Springtime In Colorado: In Like A Lion

Today’s Best Awnings Can Protect Themselves From The Wind

Let’s shoot the breeze about a subject that gets a surprising amount of “air” time here in the Rocky Mountain West.

I’m referring, of course, to the wind.

According to The Denver Post, it’s not unusual for the Colorado Front Range region (including the Denver area, and particularly the western suburbs) to experience winds of 100 miles per hour (or more) at times during the stormy seasons.

Citing information from the Colorado State University Climate Center, the Post notes that, while often presented in the form of brief gusts, strong (and even severe) “down slope winds” are common when air cascades rapidly over the crest of the Rockies and races out to the plains.

The article goes on to list the highest recorded wind in Colorado history as occurring on Longs Peak (near Estes Park) in 1981, when the gust hit 201 miles per hour.  The Post also characterizes Boulder as one of America’s windiest cities, where a breeze clocked at 147 mph was recorded in 1971.

he National Hurricane Center (NHC) uses something called the “Saffir-Simpson Hurricane Wind Scale” to describe “hurricane force winds” and their likely effects:

  • Winds of 74-95 mph – “Category 1” – are described as very dangerous winds that “will produce some damage.”
  • When Mother Nature sends winds of 96-110 mph – “Category 2” – the NHC describes these as extremely dangerous winds that “will cause extensive damage.”
  • Winds of 111-129 mph – “Category 3” and still not unheard-of in Colorado – will create devastating damage, according to the NHC.
  • 130 mph or more?  The NHC describes these “Category 4 or 5” winds as creating catastrophic damage.

Fallen trees and power lines… damage to homes… even total destruction of structures can occur with these extreme winds.

You know those sturdy metal street signs you see around the neighborhood… the ones that tell you what corner you’re on?  A storm in southern Colorado recently brought such fierce winds sweeping down the plain that these signs were bent to the ground… almost like hairs that’d been combed down.

Wind-Damaged Awnings Can Often Be Repaired…

If your property gets a blast of hurricane-strength wind, your awnings will be susceptible to damage, of course… and might even be ruined beyond repair.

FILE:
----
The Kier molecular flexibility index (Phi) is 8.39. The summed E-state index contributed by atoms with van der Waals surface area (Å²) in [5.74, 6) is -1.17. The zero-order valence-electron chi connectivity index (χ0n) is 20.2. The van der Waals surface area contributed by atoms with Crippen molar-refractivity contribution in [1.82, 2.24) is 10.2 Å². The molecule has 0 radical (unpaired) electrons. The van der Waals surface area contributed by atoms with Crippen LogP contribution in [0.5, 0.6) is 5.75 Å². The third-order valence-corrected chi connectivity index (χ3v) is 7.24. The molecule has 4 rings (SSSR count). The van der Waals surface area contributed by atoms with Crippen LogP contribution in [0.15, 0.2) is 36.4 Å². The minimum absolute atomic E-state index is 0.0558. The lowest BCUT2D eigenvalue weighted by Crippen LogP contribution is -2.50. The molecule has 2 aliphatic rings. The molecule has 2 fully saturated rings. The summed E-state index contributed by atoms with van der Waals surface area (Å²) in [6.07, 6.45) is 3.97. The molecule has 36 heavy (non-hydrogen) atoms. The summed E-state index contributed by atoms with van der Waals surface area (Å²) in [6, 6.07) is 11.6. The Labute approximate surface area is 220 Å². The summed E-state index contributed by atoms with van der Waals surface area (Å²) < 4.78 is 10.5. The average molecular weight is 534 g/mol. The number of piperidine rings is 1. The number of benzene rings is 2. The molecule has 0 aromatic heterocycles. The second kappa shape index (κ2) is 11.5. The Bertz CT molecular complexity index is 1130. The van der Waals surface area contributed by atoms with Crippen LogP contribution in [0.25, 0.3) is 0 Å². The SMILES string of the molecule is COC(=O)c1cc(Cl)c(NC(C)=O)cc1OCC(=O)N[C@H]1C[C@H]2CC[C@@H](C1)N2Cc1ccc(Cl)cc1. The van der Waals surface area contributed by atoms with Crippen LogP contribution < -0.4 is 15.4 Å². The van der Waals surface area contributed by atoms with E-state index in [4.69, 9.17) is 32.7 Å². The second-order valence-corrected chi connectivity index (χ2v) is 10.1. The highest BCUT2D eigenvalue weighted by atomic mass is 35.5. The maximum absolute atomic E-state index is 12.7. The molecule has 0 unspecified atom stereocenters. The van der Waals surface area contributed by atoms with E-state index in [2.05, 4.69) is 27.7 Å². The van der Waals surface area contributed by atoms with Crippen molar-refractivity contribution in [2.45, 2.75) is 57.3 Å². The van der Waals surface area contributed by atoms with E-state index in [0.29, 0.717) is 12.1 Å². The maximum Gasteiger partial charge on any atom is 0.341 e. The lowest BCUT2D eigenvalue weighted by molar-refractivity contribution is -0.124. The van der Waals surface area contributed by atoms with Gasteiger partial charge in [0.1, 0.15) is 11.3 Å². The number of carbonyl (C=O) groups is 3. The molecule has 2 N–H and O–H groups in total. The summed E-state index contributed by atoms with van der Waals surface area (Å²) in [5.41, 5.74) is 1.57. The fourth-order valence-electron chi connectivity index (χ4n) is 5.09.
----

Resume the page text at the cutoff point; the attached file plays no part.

But while winds of this strength are not unheard of around these parts, far more common are the gusts of 30-50 mph which can still wreak havoc with your home or business awnings… but which might leave them in good enough shape to repair.

The top awning pros in the Denver area can repair or replace the fabric, restoring your awning and even giving your property a fresh new look.

In some cases, even damage to the mechanical parts of the awning can be fixed.

Ask your awning experts for options… can the damage your awning sustained in last year’s storms be repaired for the coming summer season, or do you need to replace the entire awning?  But watch out: some “fly by night” companies only want to sell you a new awning.

Take care to note how seriously you think they’re taking the budget-saving option of repairing a damaged awning before simply suggesting a total replacement.

… And Some New Awnings Can Even Protect Themselves From Damage

If you’re replacing your awning – or having an awning installed on your property for the first time – consider a retractable product that features the latest in weather sensing technology.

It’s not hard to imagine here in Colorado: It’s a nice sunny day, and you’re enjoying your retractable awning.  You decide to leave for a couple hours, to go to lunch or run errands, only to return to find your awning in shambles due to a fast, isolated storm that blew through while you were briefly away!

Get a weather-sensing awning, and you won’t face this problem.  The latest technology lets the awning sense when the wind is kicking up, and actually retract (close) itself automatically to minimize the chance of damage (as long as the power stays on).

(It’s best to close your awning whenever you’re going to be away from it for more than a few minutes.)

In fact, this wireless weather-sensing technology can often be added to an existing awning for a few hundred dollars.

Don’t blow it.  There’s nothing you or anyone can do to keep fierce winds from attacking your Colorado property… but get the right awning product installed by the best awning professionals in the area, and you’ll have done everything that can be done to bring beauty and comfort – and peace of mind – to your outdoor living space this summer.

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